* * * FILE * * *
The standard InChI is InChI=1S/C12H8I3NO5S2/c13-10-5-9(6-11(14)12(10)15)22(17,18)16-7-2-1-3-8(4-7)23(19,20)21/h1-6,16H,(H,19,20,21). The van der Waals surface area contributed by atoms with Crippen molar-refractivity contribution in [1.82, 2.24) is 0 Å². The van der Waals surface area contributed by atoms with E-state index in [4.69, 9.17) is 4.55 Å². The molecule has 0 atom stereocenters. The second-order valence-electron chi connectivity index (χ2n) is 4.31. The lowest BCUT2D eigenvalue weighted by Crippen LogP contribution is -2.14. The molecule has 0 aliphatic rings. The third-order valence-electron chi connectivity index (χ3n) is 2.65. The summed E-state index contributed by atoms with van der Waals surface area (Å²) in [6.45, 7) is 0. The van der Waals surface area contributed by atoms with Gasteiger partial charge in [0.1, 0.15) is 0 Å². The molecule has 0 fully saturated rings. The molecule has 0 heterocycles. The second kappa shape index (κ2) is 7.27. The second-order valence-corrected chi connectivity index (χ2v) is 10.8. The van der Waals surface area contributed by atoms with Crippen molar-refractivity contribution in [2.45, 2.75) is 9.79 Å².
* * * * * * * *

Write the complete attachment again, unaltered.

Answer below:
The standard InChI is InChI=1S/C12H8I3NO5S2/c13-10-5-9(6-11(14)12(10)15)22(17,18)16-7-2-1-3-8(4-7)23(19,20)21/h1-6,16H,(H,19,20,21). The van der Waals surface area contributed by atoms with Crippen molar-refractivity contribution in [1.82, 2.24) is 0 Å². The van der Waals surface area contributed by atoms with E-state index in [4.69, 9.17) is 4.55 Å². The molecule has 0 atom stereocenters. The second-order valence-electron chi connectivity index (χ2n) is 4.31. The lowest BCUT2D eigenvalue weighted by Crippen LogP contribution is -2.14. The molecule has 0 aliphatic rings. The third-order valence-electron chi connectivity index (χ3n) is 2.65. The summed E-state index contributed by atoms with van der Waals surface area (Å²) in [6.45, 7) is 0. The van der Waals surface area contributed by atoms with Gasteiger partial charge in [0.1, 0.15) is 0 Å². The molecule has 0 fully saturated rings. The molecule has 0 heterocycles. The second kappa shape index (κ2) is 7.27. The second-order valence-corrected chi connectivity index (χ2v) is 10.8. The van der Waals surface area contributed by atoms with Crippen molar-refractivity contribution in [2.45, 2.75) is 9.79 Å².